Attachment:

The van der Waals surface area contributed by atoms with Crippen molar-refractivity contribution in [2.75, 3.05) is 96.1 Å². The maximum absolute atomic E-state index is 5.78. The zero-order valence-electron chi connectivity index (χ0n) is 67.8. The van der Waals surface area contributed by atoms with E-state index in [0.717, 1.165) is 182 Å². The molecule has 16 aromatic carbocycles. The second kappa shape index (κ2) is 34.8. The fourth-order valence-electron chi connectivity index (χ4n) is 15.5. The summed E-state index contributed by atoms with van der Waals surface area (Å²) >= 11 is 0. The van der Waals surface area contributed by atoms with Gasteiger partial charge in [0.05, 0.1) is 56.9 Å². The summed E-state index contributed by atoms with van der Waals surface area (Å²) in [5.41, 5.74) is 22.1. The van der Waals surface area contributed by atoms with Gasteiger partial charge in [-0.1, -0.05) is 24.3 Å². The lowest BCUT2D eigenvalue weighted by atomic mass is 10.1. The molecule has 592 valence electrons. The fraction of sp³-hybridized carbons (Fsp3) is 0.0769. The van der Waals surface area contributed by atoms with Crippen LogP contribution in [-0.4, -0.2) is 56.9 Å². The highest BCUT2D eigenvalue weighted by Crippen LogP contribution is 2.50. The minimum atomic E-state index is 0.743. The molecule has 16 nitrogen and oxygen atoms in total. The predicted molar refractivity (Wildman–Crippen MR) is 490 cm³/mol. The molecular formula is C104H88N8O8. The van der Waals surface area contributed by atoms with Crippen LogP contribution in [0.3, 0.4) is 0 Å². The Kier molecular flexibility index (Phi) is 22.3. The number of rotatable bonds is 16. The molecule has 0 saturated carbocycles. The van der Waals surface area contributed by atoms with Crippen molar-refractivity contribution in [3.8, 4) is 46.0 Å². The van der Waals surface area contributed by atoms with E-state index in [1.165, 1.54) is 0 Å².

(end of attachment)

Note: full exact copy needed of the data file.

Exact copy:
The van der Waals surface area contributed by atoms with Crippen molar-refractivity contribution in [2.75, 3.05) is 96.1 Å². The maximum absolute atomic E-state index is 5.78. The zero-order valence-electron chi connectivity index (χ0n) is 67.8. The van der Waals surface area contributed by atoms with E-state index in [0.717, 1.165) is 182 Å². The molecule has 16 aromatic carbocycles. The second kappa shape index (κ2) is 34.8. The fourth-order valence-electron chi connectivity index (χ4n) is 15.5. The summed E-state index contributed by atoms with van der Waals surface area (Å²) >= 11 is 0. The van der Waals surface area contributed by atoms with Gasteiger partial charge in [0.05, 0.1) is 56.9 Å². The summed E-state index contributed by atoms with van der Waals surface area (Å²) in [5.41, 5.74) is 22.1. The van der Waals surface area contributed by atoms with Gasteiger partial charge in [-0.1, -0.05) is 24.3 Å². The lowest BCUT2D eigenvalue weighted by atomic mass is 10.1. The molecule has 592 valence electrons. The fraction of sp³-hybridized carbons (Fsp3) is 0.0769. The van der Waals surface area contributed by atoms with Crippen LogP contribution in [-0.4, -0.2) is 56.9 Å². The highest BCUT2D eigenvalue weighted by Crippen LogP contribution is 2.50. The minimum atomic E-state index is 0.743. The molecule has 16 nitrogen and oxygen atoms in total. The predicted molar refractivity (Wildman–Crippen MR) is 490 cm³/mol. The molecular formula is C104H88N8O8. The van der Waals surface area contributed by atoms with Crippen LogP contribution in [0.3, 0.4) is 0 Å². The Kier molecular flexibility index (Phi) is 22.3. The number of rotatable bonds is 16. The molecule has 0 saturated carbocycles. The van der Waals surface area contributed by atoms with Crippen molar-refractivity contribution in [3.8, 4) is 46.0 Å². The van der Waals surface area contributed by atoms with E-state index in [1.165, 1.54) is 0 Å².